Q: My home has been broken into on a couple of occasion in recent times, and I’m in search of the most effective option to secure it. Should I keep on with a standard deadbolt lock with a key, or should I upgrade to a sensible lock?
A: The sad truth, based on several locksmiths we spoke to, is that if someone really wants to interrupt in to your property, they’ll probably give you the chance to. The query is how long it can take — burglars in crowded neighborhoods rarely need to be seen fidgeting with a lock.
“All locks are pickable,” said George Abramian, owner of Geo Locksmith, in south Brooklyn. “Everything that gets locked, gets unlocked.”
Indeed, after testing popular models of each traditional and smart locks, our colleagues at Wirecutter found that quite a number of were easily picked, often inside minutes.
After the tests, Wirecutter ultimately advisable one traditional lock (the Schlage B60N, which is “extremely difficult to lockpick”) and one smart lock (the UltraLoq U-Bolt Pro Wifi, which is opened using fingerprints, a keypad or a standard key).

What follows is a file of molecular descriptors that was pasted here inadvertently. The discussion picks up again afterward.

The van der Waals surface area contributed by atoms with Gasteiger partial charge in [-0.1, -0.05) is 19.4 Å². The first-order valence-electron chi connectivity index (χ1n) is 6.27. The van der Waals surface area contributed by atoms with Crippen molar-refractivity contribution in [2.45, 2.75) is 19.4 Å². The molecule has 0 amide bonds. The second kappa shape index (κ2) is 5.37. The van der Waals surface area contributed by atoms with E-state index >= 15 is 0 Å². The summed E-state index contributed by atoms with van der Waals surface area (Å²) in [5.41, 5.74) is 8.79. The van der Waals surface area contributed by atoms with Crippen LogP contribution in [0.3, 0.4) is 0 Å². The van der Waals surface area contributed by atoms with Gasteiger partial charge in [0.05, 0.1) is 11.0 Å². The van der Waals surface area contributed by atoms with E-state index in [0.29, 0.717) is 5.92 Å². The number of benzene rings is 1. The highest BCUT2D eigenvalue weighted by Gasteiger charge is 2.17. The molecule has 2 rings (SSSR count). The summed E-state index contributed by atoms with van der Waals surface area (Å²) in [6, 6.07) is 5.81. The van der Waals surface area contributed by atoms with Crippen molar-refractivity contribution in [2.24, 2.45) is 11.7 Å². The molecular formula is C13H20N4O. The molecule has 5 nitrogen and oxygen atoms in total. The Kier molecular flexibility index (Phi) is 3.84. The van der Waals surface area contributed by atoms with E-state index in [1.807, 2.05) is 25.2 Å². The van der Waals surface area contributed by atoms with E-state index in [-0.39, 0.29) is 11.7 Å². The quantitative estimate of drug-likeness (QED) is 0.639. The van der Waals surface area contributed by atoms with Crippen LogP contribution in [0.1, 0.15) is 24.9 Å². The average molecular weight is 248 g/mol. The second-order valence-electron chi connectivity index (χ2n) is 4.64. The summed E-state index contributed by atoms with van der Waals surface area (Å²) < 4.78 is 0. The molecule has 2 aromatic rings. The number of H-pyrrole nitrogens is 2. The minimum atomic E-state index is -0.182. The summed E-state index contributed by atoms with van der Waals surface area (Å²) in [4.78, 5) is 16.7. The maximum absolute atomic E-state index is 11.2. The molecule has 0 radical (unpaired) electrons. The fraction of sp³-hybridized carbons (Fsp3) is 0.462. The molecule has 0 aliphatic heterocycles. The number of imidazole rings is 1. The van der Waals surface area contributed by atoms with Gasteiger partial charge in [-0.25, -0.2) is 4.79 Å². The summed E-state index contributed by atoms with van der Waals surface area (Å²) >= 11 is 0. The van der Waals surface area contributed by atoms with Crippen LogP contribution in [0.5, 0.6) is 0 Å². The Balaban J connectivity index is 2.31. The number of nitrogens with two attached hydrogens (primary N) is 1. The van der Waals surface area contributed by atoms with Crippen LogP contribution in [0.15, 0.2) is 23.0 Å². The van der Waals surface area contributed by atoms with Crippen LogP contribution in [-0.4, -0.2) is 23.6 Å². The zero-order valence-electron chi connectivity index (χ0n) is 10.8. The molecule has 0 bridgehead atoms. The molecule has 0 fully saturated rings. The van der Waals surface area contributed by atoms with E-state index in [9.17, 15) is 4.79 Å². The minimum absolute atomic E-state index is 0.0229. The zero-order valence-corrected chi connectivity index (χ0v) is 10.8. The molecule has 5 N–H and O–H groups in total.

The locksmiths we interviewed advisable that customers buy the lock that they’re most comfortable with — so long as it has a deadbolt. Also, smart locks should include a standard key in case of battery failure.
A sensible lock, which is linked to an app, may be more convenient, especially if you happen to live in an apartment constructing and don’t have a convenient place to cover a spare key, or if you should let someone in remotely, corresponding to a cat sitter. Keep in mind, though, that some apartment buildings have old doors that won’t accommodate smart locks. And some buildings don’t allow them, said Joe Ferrick, owner of the Flying Locksmiths in New York City and Long Island.
What about hackers? We asked Atul Prakash, a professor of electrical engineering and computer science on the University of Michigan, whether buyers ought to be frightened about security problems with smart locks.
There’s all the time a risk for any network-connected device to be compromised, even when the percentages are small, said Dr. Prakash, whose students successfully hacked a sensible lock. He advised smart-lock users to pair the device with a further sensor that alerts the resident when the door is opened or closed, and to pay attention to software security updates.
“Just like every other computer, if the software becomes outdated, that may introduce security vulnerabilities,” Dr. Prakash said.
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